“You’re the reason,” she said. “That’s your idea of helping a person de-stress? Scaring them?”
“Okay, I’m sorry. Look, you can take the next shot.” He tossed her the paper ball. “Try it.”
She narrowed her eyes and threw it directly at him. It bounced off his perfect mouth.
Juliette tossed her hair and bit back a grin. She did feel better.
Logan nodded slowly. “Well, you tried. Don’t beat yourself up. Not everyone can be a natural at Trashball.” He stretched his hand over his head without taking his eyes off her face and tossed the ball.
It landed in the wastebasket with a soft thunk.
Juliette couldn’t help the tiny smile that tugged at the corners of her mouth. “Oh, please. That was dumb luck, and you know it.”
“Try it,” he said. “I dare you.”
Never one to back away from a challenge, she strode across the room, joining him behind the counter. She grabbed a paper ball and threw. The ball bounced off the rim of the wastepaper basket. So close.
He took one, tossed, scored.
She grabbed another, sent it sailing, and missed by several feet. Before he could throw another, she grabbed one in each hand and launched them across the room at the same time. One bounced off the rim, the other landed in the bin.
“Score!” Juliette laughed and turned to him, triumphant.
Logan was grinning down at her. A shot of heat zipped through her body. Everything about the nearness of him—how his eyes glowed with pleasure, how a lock of hair waved over his brow, how he smelled faintly of evergreens and sunlight after rain—everything attracted her. Why was it so easy to fall back into old patterns? When she was young, she thought Logan shone like the moon in the sky. Now she knew not to shoot for the moon. She belonged where she was, with her feet planted firmly on the ground. She knew it, and he needed to know it. Fast.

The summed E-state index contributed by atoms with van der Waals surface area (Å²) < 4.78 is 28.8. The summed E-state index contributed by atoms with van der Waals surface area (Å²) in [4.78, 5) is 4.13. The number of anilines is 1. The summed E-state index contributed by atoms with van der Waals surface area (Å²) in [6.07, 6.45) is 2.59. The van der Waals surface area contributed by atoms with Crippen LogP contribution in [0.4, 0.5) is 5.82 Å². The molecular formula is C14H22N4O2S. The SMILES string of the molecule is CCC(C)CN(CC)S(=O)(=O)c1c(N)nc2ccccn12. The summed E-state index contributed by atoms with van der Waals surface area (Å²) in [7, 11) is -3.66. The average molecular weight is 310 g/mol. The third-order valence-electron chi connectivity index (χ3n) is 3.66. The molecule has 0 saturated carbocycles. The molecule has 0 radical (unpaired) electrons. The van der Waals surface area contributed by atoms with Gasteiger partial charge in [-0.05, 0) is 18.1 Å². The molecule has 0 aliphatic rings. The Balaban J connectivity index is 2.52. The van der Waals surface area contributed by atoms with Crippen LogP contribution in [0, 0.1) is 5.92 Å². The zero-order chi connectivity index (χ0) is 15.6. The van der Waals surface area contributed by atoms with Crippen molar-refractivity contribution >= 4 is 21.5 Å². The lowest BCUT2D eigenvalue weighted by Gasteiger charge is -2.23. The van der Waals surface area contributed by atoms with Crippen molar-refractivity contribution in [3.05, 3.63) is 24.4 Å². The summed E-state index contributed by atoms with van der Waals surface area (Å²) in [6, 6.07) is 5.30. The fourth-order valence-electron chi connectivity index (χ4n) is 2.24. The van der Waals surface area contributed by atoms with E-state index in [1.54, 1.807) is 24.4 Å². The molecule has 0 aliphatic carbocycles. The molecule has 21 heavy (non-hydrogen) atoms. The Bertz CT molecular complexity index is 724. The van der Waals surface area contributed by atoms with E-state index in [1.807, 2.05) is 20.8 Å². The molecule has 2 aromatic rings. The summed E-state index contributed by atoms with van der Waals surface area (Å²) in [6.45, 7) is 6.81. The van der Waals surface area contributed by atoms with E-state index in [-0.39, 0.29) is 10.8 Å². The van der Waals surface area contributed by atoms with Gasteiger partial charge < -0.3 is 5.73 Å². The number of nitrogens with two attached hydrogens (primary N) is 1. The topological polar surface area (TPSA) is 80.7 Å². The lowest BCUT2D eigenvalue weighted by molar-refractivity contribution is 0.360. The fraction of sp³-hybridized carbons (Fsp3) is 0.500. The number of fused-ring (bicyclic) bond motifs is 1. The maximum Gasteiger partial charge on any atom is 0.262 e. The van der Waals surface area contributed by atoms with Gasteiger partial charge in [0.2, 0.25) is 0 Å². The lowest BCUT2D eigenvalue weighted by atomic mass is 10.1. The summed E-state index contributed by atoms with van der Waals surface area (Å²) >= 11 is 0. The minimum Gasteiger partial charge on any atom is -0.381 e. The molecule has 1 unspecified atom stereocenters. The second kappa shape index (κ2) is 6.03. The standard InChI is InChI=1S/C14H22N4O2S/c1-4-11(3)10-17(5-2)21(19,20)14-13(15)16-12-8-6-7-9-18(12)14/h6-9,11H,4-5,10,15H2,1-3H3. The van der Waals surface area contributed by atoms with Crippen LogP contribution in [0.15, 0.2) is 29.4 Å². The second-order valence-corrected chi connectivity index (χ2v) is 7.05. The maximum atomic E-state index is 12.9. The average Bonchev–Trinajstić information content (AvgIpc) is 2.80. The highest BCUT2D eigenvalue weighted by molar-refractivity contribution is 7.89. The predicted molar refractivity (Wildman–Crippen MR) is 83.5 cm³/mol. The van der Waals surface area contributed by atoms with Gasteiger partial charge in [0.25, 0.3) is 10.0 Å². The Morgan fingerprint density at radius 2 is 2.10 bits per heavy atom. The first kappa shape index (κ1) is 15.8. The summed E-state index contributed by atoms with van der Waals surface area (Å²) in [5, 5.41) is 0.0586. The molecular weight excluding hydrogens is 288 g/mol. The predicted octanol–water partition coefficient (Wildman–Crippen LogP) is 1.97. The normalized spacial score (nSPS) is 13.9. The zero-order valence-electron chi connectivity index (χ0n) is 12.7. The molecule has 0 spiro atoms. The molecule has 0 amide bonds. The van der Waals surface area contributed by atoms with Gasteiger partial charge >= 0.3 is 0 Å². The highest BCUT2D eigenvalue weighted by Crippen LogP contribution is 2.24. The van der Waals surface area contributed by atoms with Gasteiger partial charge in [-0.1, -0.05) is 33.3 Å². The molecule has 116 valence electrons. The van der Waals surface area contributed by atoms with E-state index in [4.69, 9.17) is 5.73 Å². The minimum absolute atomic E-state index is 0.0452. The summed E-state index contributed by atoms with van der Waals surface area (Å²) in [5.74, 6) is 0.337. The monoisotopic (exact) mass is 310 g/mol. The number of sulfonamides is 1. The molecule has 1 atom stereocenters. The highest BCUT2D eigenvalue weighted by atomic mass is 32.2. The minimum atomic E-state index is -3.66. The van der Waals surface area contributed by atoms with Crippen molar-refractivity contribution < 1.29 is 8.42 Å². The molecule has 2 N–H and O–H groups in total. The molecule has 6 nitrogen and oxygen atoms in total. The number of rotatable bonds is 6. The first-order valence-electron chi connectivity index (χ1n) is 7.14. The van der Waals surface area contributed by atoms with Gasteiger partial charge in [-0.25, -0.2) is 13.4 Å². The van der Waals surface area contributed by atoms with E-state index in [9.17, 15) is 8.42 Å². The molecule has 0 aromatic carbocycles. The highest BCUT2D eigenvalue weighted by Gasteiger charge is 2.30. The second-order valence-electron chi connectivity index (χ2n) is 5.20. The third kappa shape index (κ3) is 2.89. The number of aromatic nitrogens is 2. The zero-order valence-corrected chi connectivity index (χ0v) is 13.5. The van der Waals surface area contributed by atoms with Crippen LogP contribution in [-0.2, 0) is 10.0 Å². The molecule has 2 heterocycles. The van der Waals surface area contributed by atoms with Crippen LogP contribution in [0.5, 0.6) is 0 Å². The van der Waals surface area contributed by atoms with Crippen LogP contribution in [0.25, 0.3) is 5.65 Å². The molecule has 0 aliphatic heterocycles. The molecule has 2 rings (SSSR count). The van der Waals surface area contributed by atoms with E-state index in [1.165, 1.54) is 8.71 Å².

“Just because I’m playing this game, doesn’t mean I like you now,” she blurted.
He raised a brow in silent challenge.
Juliette lifted her chin, heart beginning to pound in her chest. “I just—I want to make that clear.”
“That you don’t like me?”
He studied her for a long moment, then said softly, “You know what I think, Juliette?”
She shook her head, unable to answer. Whatever he was about to say, she didn’t want to hear it. What she did want was to run her hands up the front of his shirt and feel the hard ridges of muscle underneath, slide her arms around his neck and dig her fingers into his thick hair, pull him closer and see if his lips were as warm and soft as they looked. Danger! She backed into the wall behind her.
He slowly closed the space between them, his dark eyes fixed on hers. “I think you do like me.”
She tried to scoff, but it sounded too breathy. “No, I don’t. You annoy me.”
“I didn’t always.” He searched her face from beneath thick lashes. “I kissed you once before, do you remember?”
A thrill shot through her. “No.” Said the lying’est liar who ever lied. She’d never forget that first kiss as long as she lived. She was fourteen. He was eighteen. It had been fleeting and unexpected and thrilling, but bittersweet. She’d foolishly thrown herself at him, and he’d treated her like a child.
“I must not have done a very good job of it, then,” he said.
“Must not have.” She licked her suddenly dry lips and tried to sound nonchalant. “But hey, don’t beat yourself up. Not everyone can be a natural at it. Just stick to things you’re good at. Like Trashball.”
With infinitesimal slowness, he leaned closer, until she could feel the heat of his body just inches from hers. “I was just a kid back then, when we kissed.”
“I’m sure nothing’s changed,” she whispered, insides shaking like a sapling in a windstorm.
“Let’s find out.”